16 March 2010

reversing the damage of a previous restoration

Photo: Overall shot before treatment

A beautifully painted portrait of a lady arrived at our door in a horrendous condition. The canvas had suffered severe shrinkage, the paint layer had been forced together, and having nowhere to go, had lifted away from the canvas forming tent-like shapes across the surface of the painting.

Photo: Close up of paint layer

As we investigated the cause of the canvas shrinkage, we found that a restorer had previously attempted to line the canvas using a water based adhesive. Lining is a procedure where a new canvas is adhered to the original canvas in order to add strength and support. However, we try to avoid lining paintings unless it is absolutely necessary because of the risks involved. Poorly executed lining can cause shrinkage of the canvas with associated damage to the paint layer, but can also change the texture and gloss of the paint layer. When carried out correctly, lining can result in a successful stabilisation of the painting without harm.

As conservators we think a lot about how we are going to treat an object. Often, it seems to us that conservation can be more about knowing what we cannot do rather than what we can. It is very easy to re-touch that missing section of paint, or glue a sculpture back together, but what are the consequences of our actions? In essence, this is what our training and code of ethics are all about – how do we treat the problems with an artwork or artefact whilst maintaining its significance and authenticity, and causing no harm to it now or in the future.

Our treatment of this painting was a lengthy and slow process. Over weeks the adhesive was slowly removed, first by softening it with solvents, and then by mechanically scraping away the adhesive. Simultaneously, we slowly stretched the canvas on an expandable stretcher, millimetre by millimetre. Once the canvas was its original size the tenting paint was then laid back into place.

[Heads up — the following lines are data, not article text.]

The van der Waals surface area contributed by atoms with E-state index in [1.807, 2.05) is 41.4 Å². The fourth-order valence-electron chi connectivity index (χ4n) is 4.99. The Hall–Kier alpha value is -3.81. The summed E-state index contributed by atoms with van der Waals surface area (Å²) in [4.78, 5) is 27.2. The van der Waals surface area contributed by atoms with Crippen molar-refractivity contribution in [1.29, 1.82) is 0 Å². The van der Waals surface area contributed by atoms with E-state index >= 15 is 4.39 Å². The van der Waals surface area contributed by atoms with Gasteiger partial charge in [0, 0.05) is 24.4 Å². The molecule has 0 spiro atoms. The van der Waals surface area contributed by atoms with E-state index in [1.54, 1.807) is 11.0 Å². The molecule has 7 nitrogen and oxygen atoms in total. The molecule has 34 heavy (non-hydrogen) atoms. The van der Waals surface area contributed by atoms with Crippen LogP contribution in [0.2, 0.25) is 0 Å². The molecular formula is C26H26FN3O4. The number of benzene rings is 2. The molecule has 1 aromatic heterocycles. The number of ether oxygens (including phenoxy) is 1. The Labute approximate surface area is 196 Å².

The varnish layer on top of the paint was also badly damaged from the cracking and needed to be removed. Unfortunately, as the varnish was not a conservation grade varnish, it was not soluble in any solvents that did not also damage the paint layer. Consequently, the varnish had to be mechanically scraped away, which took one conservator three weeks to do.

Photo: After treatment

Finally, we lined the painting using the correct materials and processes, before varnishing, filling of losses and re-touching of damage. The overall results were very pleasing but some evidence of the damage still remains in the surface texture.

Photo: After treatment detail

Projects like this remind us of the challenges our clients face in finding a conservator. Conservators undergo extensive training, and generally specialise in just one field, e.g. paintings or paper or sculpture or metals or furniture / wood or textiles. Most conservators have tertiary qualifications – either an undergraduate or masters degree – and have several years experience on the job working with another experienced conservator in one area of conservation alone. When you find a conservator, it is always worth asking them about their qualifications, area of specialisation and experience, and if they have carried out this sort of treatment before.

Communication is also important so that both you and the conservator understand what you wish to achieve from the conservation treatment, and what the conservator expects the outcome from treatment is likely to be. Returning a painting or artefact to a “new” condition is rarely possible or appropriate, but treating it to bring it into a stable and presentable condition is almost always achievable. Prevention of damage is always far better than a cure, and once you have found a good conservator you can be confident that they have the best interests of your artwork, antique or artefact in mind.

Adam Godijn
International Conservation Services


Pamela Denise said...

Fantastic job Matteo on 'portrait of a lady' well done!


Kerryn Madsen-Pietsch said...

Lovely to read this post and to see the final results. Thanks for sharing.
Just curious as to the age of this oil painting and I would assume it originally was painted on a linen canvas?